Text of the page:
TRURO — Perched on the driver’s seat of a 2009 Blue Bird front-engine school bus, Julie Packard checks the lights, dials, and gauges of her rig. Packard, who has been driving for Truro Central School for 10 years, said she makes these checks before every morning route and after each afternoon trip.
Fellow driver Vickie Diamond, who has also been driving for 10 years, joined Packard on May 17 for an on-board interview. Diamond, who lives in Wellfleet, and Packard, from Eastham, each have about a dozen students on their routes, and they enjoy greeting each one by name and cheering them up when they seem glum on weekday mornings.
These final days of the school year will be Diamond’s last as a driver for the district. She’s planning to return to her home state of Montana. Her absence will be felt not only by the students on her bus but also by the school district and the Cape Cod Collaborative — the membership organization that has provided bus services for Truro since 2008 and for the Nauset Regional Schools since 2019.
There has been a shortage of bus drivers on the Cape for over two years, said Paul Hilton, executive director of the collaborative. His staff of 40-some drivers dropped by 20 percent at the beginning of the pandemic, he said, and has not rebounded. Part of that has been due to the virus itself. Even now, Hilton said, “Not a day goes by that somebody’s not sick and out of work.”
The job pays relatively well. Hilton said they’re now paying drivers $29 an hour. For roughly 30 percent of them, driving is a second job, he estimates. The collaborative will also pay for a new driver’s 60 required training hours and offers $1,000 bonuses after the first month and first year of employment. Still, Hilton is not optimistic about overcoming the staff shortage.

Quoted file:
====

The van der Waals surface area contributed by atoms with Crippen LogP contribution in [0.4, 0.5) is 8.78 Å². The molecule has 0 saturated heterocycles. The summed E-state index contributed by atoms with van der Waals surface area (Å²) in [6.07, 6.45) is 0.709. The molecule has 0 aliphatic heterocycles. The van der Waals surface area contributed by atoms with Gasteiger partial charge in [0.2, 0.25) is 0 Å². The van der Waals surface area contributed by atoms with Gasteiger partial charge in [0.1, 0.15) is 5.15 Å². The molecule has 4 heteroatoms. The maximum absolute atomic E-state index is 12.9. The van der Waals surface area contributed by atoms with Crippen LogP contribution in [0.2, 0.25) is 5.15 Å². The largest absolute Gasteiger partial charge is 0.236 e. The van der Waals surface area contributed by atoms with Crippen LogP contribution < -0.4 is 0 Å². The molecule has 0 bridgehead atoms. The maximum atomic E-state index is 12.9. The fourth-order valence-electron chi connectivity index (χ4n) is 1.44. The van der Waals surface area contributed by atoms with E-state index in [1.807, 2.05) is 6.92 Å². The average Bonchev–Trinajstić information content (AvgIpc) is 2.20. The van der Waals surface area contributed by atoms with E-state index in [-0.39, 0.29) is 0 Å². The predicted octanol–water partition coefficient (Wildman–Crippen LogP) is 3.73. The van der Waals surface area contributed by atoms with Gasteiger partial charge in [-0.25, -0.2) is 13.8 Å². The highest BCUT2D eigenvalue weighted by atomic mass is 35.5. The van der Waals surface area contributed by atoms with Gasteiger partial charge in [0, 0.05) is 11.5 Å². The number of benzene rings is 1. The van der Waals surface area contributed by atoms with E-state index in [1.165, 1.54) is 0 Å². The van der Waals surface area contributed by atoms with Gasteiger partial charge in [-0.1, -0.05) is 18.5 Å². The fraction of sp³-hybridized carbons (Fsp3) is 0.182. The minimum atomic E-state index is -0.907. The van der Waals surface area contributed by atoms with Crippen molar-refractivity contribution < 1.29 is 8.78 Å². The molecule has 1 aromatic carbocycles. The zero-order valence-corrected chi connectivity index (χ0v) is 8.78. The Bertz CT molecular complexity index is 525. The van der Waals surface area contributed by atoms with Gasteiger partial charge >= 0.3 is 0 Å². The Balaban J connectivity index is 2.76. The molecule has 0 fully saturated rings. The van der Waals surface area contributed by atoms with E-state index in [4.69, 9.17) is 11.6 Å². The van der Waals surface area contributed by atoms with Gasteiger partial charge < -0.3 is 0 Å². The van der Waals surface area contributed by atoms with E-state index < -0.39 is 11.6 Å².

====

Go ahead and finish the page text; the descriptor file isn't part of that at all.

“I think, with the pandemic, staffing is going to be an ongoing challenge for the foreseeable future,” Hilton said. The lack of young residents on the Cape is also a growing concern, he said, and not just for his organization. He estimated the average age of the collaborative’s drivers to be in the late 50s.
He used to see more young applicants, and those hired would stay in their jobs for many years. But now, he said, “People are re-evaluating what they want to do. Particularly in this region, that’s exacerbated by property values that have gone up so significantly that people are choosing to sell their properties and move elsewhere. The people who can afford to come to the Cape may not make the choice to drive a bus.”
Packard, whose husband is a lobsterman, starts at 7 a.m. in Provincetown, and Diamond begins her route at the Wellfleet Drive-In.
Their 45-minute routes don’t change a lot, they said. But they try to keep their route sheets up to date in case they ever need to miss a day because they know “being a substitute driver is really hard,” Diamond said.
In Yarmouth, drivers are doubling up on bus routes, Packard said, and mechanics and dispatchers — anyone with a commercial driver’s license — are also driving.
“It’s strange to see your boss driving,” Diamond said.
Diamond enjoys working with elementary school-aged children. “They are at a precious age,” she said, and though “it’s heartbreaking to watch the kids grow up and leave,” every time she sees a pregnant woman she thinks “job security!”
By the time her charges are in sixth grade, Diamond admitted, she is “ready to see them go.” That’s when, even though the students are in assigned seats and without their electronic devices, they can get a little “fresh.” It sometimes takes work to keep unruly kids under control, Packard admitted.
Diamond does that work for the Monomoy district, where she doubles as a bus monitor. Those posts are also “of course,” she said, “understaffed.”